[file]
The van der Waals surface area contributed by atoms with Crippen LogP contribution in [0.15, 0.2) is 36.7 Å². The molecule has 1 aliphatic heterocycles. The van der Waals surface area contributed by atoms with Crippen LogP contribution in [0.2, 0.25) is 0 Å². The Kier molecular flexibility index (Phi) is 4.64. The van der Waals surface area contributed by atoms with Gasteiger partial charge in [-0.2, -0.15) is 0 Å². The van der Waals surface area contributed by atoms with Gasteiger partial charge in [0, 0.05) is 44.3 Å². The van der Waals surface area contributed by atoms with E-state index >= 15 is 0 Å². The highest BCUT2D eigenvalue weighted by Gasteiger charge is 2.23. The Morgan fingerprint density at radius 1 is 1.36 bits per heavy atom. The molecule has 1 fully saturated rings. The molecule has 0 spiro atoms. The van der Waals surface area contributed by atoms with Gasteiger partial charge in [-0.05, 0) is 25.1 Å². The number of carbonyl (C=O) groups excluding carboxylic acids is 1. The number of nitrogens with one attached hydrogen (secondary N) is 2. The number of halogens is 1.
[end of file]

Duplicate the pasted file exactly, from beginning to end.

The van der Waals surface area contributed by atoms with Crippen LogP contribution in [0.15, 0.2) is 36.7 Å². The molecule has 1 aliphatic heterocycles. The van der Waals surface area contributed by atoms with Crippen LogP contribution in [0.2, 0.25) is 0 Å². The Kier molecular flexibility index (Phi) is 4.64. The van der Waals surface area contributed by atoms with Gasteiger partial charge in [-0.2, -0.15) is 0 Å². The van der Waals surface area contributed by atoms with Gasteiger partial charge in [0, 0.05) is 44.3 Å². The van der Waals surface area contributed by atoms with E-state index >= 15 is 0 Å². The highest BCUT2D eigenvalue weighted by Gasteiger charge is 2.23. The Morgan fingerprint density at radius 1 is 1.36 bits per heavy atom. The molecule has 1 fully saturated rings. The molecule has 0 spiro atoms. The van der Waals surface area contributed by atoms with Gasteiger partial charge in [-0.05, 0) is 25.1 Å². The number of carbonyl (C=O) groups excluding carboxylic acids is 1. The number of nitrogens with one attached hydrogen (secondary N) is 2. The number of halogens is 1.